Car sharing has never come naturally to Canberra's public servants but one young local entrepreneur and the city's global warming activists want to change all that.
Torsten Herbst says his car-pooling website could be just the thing to change the habits of a lifetime and help the bureaucrats of the Parliamentary Triangle beat the looming paid-parking regime.
Canberra's climate change action groups are also trying to jump-start a scheme to get more of the capital's drivers into fewer cars.
As departmental staffers struggle to think of ways around the $11-a-day fee to park in areas that have been free for decades, Mr Herbst says his website coseats.com may be the solution.
"It started in 2011, initially as a taxi-sharing site for people commuting to and from the airport," he said.
"It morphed more or less into a ride-sharing site because most of the people who are keen on ride sharing are backpackers or travellers who have incentives to share to avoid big fuel costs.
"But we've always promoted it as a car-pooling site as well."
Mr Herbst, who is not quite ready to give up his day job as a software engineer, says that ride sharing has always been more popular among the time-rich backpacking crowd than with harried bureaucrats.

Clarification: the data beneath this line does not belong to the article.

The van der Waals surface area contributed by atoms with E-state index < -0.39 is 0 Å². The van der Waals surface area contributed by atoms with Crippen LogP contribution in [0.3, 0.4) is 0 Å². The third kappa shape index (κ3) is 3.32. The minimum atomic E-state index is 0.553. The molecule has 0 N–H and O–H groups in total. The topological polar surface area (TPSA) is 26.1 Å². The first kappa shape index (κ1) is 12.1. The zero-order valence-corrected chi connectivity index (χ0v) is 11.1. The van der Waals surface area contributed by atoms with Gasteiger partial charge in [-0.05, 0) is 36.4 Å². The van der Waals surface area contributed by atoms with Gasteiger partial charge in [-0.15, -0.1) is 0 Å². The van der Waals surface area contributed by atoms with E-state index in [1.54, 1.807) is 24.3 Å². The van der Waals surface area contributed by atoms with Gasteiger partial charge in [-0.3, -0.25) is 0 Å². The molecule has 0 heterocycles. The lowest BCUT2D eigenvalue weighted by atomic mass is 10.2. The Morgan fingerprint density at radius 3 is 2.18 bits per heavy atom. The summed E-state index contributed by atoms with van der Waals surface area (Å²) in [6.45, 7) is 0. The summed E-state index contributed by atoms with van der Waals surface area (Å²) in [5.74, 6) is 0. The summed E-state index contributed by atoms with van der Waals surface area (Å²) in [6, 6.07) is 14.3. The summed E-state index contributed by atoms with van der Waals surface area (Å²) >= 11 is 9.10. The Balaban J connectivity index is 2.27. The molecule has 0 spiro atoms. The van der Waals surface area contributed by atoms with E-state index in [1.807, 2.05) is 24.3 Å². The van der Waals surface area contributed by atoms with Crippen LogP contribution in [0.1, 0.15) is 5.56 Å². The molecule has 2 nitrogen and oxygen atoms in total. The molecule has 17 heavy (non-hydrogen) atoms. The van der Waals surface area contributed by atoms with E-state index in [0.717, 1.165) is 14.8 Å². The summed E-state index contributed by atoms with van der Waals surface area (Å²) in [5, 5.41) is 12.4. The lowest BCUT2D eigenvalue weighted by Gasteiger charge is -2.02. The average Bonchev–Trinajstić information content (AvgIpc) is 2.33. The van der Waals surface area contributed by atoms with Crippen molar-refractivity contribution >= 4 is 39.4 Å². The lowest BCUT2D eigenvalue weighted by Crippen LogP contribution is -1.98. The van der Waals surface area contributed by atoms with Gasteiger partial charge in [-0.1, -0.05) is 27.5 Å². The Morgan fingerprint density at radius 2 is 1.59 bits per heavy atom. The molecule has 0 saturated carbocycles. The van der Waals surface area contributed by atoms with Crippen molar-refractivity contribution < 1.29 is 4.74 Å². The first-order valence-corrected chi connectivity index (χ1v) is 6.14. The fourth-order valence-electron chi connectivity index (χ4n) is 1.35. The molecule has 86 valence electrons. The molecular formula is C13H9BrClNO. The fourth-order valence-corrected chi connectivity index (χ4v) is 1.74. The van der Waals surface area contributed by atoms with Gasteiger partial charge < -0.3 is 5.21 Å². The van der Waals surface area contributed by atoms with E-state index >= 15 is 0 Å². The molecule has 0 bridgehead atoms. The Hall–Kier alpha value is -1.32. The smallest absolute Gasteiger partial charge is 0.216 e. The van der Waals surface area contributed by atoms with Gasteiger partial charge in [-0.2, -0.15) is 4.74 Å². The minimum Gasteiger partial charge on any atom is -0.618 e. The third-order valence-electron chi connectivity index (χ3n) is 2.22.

"Car pooling is for commuters and ride sharing is more for interstate travellers," he said.
"Car pooling has been a tougher crowd to crack.
''I think it's an older crowd with people maybe more protective of their cars.
"Timing can be an issue, too, with people going to and from work, it's harder for people to leave at the same time."
But the new hardline pay-parking policy to be enforced on all Commonwealth-owned land in and around the Triangle from July 1, could well mean that coseats' time has come.
"We've followed this whole discussion about the Parliamentary Triangle and the public service complaining about having to pay $11 a day," Mr Herbst said.
"That's quite a bit, if you're on an average salary and you have to pay more than $2000 a year.
"There's been no shortage of initiatives from the government sector, even the private sector, to promote car pooling but it's never really caught on. But if you factor in parking and not just petrol costs, then it could be a more interesting proposition."
Mr Herbst says that a key feature of his site is sure to appeal to the typical Canberra budget-conscious bureaucrat: if you don't hook up a ride to work, you don't pay.
Jodie Pipkorn, executive officer of local climate-change pressure group SEE-Change, said it had approached the territory government with a proposition on car sharing.
"The proposal we have put forward consists of running a competitive process for companies to compete in, and bid, to be the first car-share company in the ACT," she said.
"To get this under way, the government only needs to commit to allocating at least 10 parking spaces and to provide some initial support by using the car-share cars for part of their government car fleet."